They watch it every Wednesday night on Comedy Central. They hear the swearing, see the cartoon violence and probably understand most of the innuendoes.
But they won't be seeing the South Park movie in theaters -- unless their parents buy the ticket.
"ID? No, I don't have ID," says Robert Humphreys, 14, to the Regal Cinemas ticket-seller. "But my mom's coming, she's parking the car."
"Well, then you'll have to wait until she gets here," says Veeta Scott, from behind the ticket window.
Frustrated, Robert and his 15-year-old friend Tasha Tally move aside to wait.
"It's stupid," Tasha says of the rule prohibiting those under 17 from seeing R-rated movies unaccompanied by an adult. "We cuss at school, it's not like we've never heard the language before. So why should it matter?"
But theaters across the country are cracking down on ticket sales to underage teens, thanks to a push by President Clinton to reduce young people's exposure to violence.
In the wake of two high school shooting incidents this spring, Mr. Clinton challenged the movie industry to enforce ratings more strictly. His challenge led to a pledge last month by the National Association of Theater Owners to require photo identification from young people seeking admission to an R-rated film.
A prominently displayed sign in both sales windows at Regal proclaims that you must be at least 17 or be accompanied by a parent or guardian to go to an R-rated movie. But it doesn't stop people from trying.
"ID? Um, I don't have it with me. But I promise I'm 17."
"Oh, I must have left it in the car."
"But I just showed it to you a few minutes ago -- you don't remember me?"
Sorry. No ID, no ticket.
"In some ways it's good," 17-year-old Daniel Beaufort says of the rule. "It keeps the little children out. Well, it makes it harder for them to get in, anyway. If you had asked me last year, I probably would have said it was stupid."
Daniel and friends Paul Phifer and Stephen Holmes, also 17, had to show their drivers' licenses to buy South Park tickets. But they say they don't think it will make a difference in society.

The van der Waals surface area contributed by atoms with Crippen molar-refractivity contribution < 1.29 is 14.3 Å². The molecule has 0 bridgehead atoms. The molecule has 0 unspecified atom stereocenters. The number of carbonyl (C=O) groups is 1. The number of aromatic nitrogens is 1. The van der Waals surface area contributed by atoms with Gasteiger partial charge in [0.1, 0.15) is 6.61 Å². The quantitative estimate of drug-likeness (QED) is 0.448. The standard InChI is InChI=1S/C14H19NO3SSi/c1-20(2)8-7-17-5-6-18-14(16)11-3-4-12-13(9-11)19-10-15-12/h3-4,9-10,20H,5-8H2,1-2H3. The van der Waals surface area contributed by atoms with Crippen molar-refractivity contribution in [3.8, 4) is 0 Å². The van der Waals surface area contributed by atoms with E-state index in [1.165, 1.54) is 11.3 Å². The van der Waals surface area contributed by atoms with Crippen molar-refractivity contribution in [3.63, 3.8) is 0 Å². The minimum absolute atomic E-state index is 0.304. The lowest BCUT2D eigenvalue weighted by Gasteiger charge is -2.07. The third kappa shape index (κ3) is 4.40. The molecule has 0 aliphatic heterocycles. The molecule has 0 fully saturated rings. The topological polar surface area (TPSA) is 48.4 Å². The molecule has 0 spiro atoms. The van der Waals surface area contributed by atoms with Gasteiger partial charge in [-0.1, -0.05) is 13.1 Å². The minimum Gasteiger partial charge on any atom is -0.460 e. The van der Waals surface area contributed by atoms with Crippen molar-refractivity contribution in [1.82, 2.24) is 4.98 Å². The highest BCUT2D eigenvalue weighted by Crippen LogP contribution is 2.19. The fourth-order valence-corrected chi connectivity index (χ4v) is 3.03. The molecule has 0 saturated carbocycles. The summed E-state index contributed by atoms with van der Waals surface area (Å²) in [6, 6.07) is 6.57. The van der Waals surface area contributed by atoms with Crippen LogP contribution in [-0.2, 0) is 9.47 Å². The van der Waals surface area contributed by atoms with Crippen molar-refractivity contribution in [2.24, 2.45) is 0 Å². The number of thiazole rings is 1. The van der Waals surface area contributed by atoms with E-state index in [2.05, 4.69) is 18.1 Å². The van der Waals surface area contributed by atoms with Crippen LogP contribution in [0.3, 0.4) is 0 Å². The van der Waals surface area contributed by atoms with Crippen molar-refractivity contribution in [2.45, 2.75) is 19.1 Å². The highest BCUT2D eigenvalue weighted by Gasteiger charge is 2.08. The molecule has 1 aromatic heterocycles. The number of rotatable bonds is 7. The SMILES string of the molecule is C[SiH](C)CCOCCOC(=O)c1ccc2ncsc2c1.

"They show them on TV anyway," Paul said. "As long as there's TV and video, underage kids can watch R movies."
They also say, jokingly, that the crackdown will create a black market for movie tickets.
"If some kid offered me $20 to buy him a ticket, sure, I'd do it," Daniel said.
Scott Bagwell, general manager of Evans 12 Cinemas, said the theater has been strict about enforcing ratings ever since it opened.
"We've had problems with Scream, Scream 2, I Know What You Did Last Summer, I Still Know What You Did Last Summer, Varsity Blues -- any of those movies they make where they orient them toward kids, but then they put enough cussing and brief nudity in it to earn the R rating."
But even when employees are successful in preventing younger teens from buying R-rated tickets, he said, it's difficult to catch the "cross-overs" -- those who buy a PG ticket, then sneak into an R movie.
"That's very hard to stop," he said. "You'd almost have to have 12 doormen, one at each entrance, to keep that out."
Filmmakers who make movies for young people should edit them to earn a PG or PG-13 rating, Mr. Bagwell said.
"Like that movie The Haunting that's coming out. It's rated PG-13, and it's a horror film. They don't have to show all the stuff they show, and they can still do business."
Rush Hour, an action movie last year that starred Chris Tucker and Jackie Chan, could have easily been R-rated, he said.
"Because they kept the four letter words to a minimum, it got a PG-13, and it was a huge success," he said. "Why put the content in the movie when they don't need to? Some need to have it because of the story they're telling, but those are for adult audiences."
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